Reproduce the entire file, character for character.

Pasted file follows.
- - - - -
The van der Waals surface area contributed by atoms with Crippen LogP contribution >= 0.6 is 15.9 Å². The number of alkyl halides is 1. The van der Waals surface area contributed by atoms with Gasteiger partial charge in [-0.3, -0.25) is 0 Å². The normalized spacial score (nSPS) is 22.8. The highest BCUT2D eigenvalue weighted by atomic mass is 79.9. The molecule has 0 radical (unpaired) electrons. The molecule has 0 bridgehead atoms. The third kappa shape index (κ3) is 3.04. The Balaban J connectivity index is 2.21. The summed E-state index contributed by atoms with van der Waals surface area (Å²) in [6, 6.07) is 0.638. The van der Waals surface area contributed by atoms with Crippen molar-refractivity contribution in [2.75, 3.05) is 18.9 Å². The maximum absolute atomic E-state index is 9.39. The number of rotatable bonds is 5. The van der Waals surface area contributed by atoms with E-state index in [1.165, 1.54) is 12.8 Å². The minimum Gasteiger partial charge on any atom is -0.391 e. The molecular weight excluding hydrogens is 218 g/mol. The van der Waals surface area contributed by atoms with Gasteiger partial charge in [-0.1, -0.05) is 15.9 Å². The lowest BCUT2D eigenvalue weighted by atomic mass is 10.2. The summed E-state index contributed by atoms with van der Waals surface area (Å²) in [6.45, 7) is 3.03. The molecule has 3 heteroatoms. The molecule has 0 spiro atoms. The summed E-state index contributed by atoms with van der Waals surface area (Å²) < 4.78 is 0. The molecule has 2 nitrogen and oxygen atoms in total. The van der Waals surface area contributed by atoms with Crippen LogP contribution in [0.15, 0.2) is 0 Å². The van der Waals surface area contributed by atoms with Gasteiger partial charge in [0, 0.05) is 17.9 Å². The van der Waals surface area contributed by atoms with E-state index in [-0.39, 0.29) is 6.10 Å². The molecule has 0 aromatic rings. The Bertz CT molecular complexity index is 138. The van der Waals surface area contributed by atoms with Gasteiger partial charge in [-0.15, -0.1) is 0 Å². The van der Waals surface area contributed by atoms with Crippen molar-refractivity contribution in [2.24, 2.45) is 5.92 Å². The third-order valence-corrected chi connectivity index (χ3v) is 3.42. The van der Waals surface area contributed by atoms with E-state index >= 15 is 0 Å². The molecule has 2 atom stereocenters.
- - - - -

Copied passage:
The van der Waals surface area contributed by atoms with Crippen LogP contribution >= 0.6 is 15.9 Å². The number of alkyl halides is 1. The van der Waals surface area contributed by atoms with Gasteiger partial charge in [-0.3, -0.25) is 0 Å². The normalized spacial score (nSPS) is 22.8. The highest BCUT2D eigenvalue weighted by atomic mass is 79.9. The molecule has 0 radical (unpaired) electrons. The molecule has 0 bridgehead atoms. The third kappa shape index (κ3) is 3.04. The Balaban J connectivity index is 2.21. The summed E-state index contributed by atoms with van der Waals surface area (Å²) in [6, 6.07) is 0.638. The van der Waals surface area contributed by atoms with Crippen molar-refractivity contribution in [2.75, 3.05) is 18.9 Å². The maximum absolute atomic E-state index is 9.39. The number of rotatable bonds is 5. The van der Waals surface area contributed by atoms with E-state index in [1.165, 1.54) is 12.8 Å². The minimum Gasteiger partial charge on any atom is -0.391 e. The molecular weight excluding hydrogens is 218 g/mol. The van der Waals surface area contributed by atoms with Gasteiger partial charge in [-0.1, -0.05) is 15.9 Å². The lowest BCUT2D eigenvalue weighted by atomic mass is 10.2. The summed E-state index contributed by atoms with van der Waals surface area (Å²) in [6.45, 7) is 3.03. The molecule has 3 heteroatoms. The molecule has 0 spiro atoms. The summed E-state index contributed by atoms with van der Waals surface area (Å²) < 4.78 is 0. The molecule has 2 nitrogen and oxygen atoms in total. The van der Waals surface area contributed by atoms with Crippen LogP contribution in [0.15, 0.2) is 0 Å². The van der Waals surface area contributed by atoms with Gasteiger partial charge in [0, 0.05) is 17.9 Å². The van der Waals surface area contributed by atoms with E-state index in [-0.39, 0.29) is 6.10 Å². The molecule has 0 aromatic rings. The Bertz CT molecular complexity index is 138. The van der Waals surface area contributed by atoms with Gasteiger partial charge in [-0.15, -0.1) is 0 Å². The van der Waals surface area contributed by atoms with Crippen molar-refractivity contribution in [2.24, 2.45) is 5.92 Å². The third-order valence-corrected chi connectivity index (χ3v) is 3.42. The van der Waals surface area contributed by atoms with E-state index >= 15 is 0 Å². The molecule has 2 atom stereocenters.